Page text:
Stanley Falkow

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Stanley Falkow

Stanley Falkow.jpg
Falkow in 2009
Born(1934-01-24)January 24, 1934
DiedMay 5, 2018(2018-05-05) (aged 84)
Alma materUniversity of Maine
OccupationMicrobiologist and professor
Scientific career
ThesisAn episomic element in a strain of Salmonella typhosa (1960)

Stanley Falkow (January 24, 1934 – May 5, 2018) was an American microbiologist and a professor of microbiology and immunology at Stanford University School of Medicine. He discovered molecular mechanisms of infectious diseases, like antibiotic resistance and sounded the alarm for antibiotic-resistant bacteria. He championed the benefits of microorganisms. He formulated molecular Koch's postulates, which have guided the study of the microbial determinants of infectious diseases since the late 1980s.[1]

Early life and education[edit]

Falkow was born into a Yiddish-speaking household in Albany, New York. His father was a shoe salesman and had immigrated from Soviet Kiev, Ukraine.[2] His mother came from a family of Jewish immigrants from Poland. She "rented several of their bedrooms and later opened a corset shop".[3]

Falkow attributed his early interest in microbiology to reading Microbe Hunters in 1943, when he was 11 years old, which he found at the public library after the family had moved to Newport, Rhode Island. The book is a dramatization of microbiological research written by American microbiologist Paul de Kruif.[4] Because of poor grades until his senior year of high school, an adviser suggested military rather than college.[3]


Falkow enrolled in biology at the University of Maine, because of their microbiology department. During the summers he worked in pathology at the hospital in Newport, staining slides and assisting in autopsies. He graduated in 1955. [3] Before he even started graduate school at University of Michigan, he developed acute anxiety. He avoided movie theaters between 1956 and 1961 and dropped out of University, because of recurring panic attacks.[2] He switched to Brown University and graduated with a PhD in 1961.[3]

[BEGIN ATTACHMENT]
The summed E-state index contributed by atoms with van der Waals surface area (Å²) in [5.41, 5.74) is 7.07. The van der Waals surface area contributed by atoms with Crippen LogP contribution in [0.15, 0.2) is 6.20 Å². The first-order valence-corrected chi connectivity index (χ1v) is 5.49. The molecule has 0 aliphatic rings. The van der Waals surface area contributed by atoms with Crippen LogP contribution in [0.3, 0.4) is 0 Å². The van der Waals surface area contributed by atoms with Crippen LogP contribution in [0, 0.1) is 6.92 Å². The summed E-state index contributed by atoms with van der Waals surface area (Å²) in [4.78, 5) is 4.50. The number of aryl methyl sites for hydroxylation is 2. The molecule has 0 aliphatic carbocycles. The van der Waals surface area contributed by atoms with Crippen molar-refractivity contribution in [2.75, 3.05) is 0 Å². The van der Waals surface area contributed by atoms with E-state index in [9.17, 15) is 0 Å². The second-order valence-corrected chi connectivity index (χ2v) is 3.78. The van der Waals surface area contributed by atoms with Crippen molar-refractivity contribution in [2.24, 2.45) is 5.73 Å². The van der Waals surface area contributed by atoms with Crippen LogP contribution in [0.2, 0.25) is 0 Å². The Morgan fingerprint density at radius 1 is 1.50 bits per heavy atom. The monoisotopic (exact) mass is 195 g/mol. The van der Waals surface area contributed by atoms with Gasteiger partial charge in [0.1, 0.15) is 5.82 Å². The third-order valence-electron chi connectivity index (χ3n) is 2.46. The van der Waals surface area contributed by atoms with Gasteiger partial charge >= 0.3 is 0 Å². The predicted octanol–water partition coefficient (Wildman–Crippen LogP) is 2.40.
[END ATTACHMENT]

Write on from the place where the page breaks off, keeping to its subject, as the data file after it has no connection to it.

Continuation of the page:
He became a staff member at the Walter Reed Army Institute of Research (WRAIR) in the Department of Bacterial Immunology, where he was eventually named the assistant chief of the department.[5]

His early work in the 1960s focused on the genetic mechanisms, which enable bacteria to become resistant to antibiotics. He showed that organisms, such as shigella, can possess DNA fragments called plasmids which exist apart from the bacterial chromosome, and that they carry specialized information for survival. Under selective pressure from antibiotics, one species of bacteria can pass its plasmids to another directly without mating, thereby preserving its own specialized survival genes.

In 1966, he joined Georgetown University School of Medicine as a professor of microbiology. He later moved to Seattle to join the faculty of the Department of Microbiology and Immunology at the University of Washington School of Medicine. Here he described how meningitis and gonorrhea organisms acquire plasmids to become resistant to penicillin and other antibiotics.

In the 1970s, Falkow shifted his focus to the infection process. During this period, he showed that a life-threatening diarrhea prevalent in many developing countries is caused by a sub-type of E. coli. He also co-authored (with Royston C. Clowes, Stanley N. Cohen, Roy Curtiss III, Naomi Datta and Richard Novick) a proposal for uniform nomenclature for bacterial plasmids.[6]

In 1981, he was named chairman of the Department of Medical Microbiology at Stanford University School of Medicine, a position he held until 1985. While at Stanford, Falkow encouraged Esther Lederberg to continue directing the Stanford Plasmid Reference Center, an internationally used registry for plasmids, transposons and insertion sequences.[7])

Personal life and death[edit]

Stanley Falkow was married to Rhoda Ostroff with whom he had two daughters. They divorced.[3] In 1983, he married Lucy Tompkins, a former graduate student and infectious diseases specialist at Stanford.[3] In 2004 he was diagnosed with myelodysplastic syndrome and given a prognosis of two years.[3]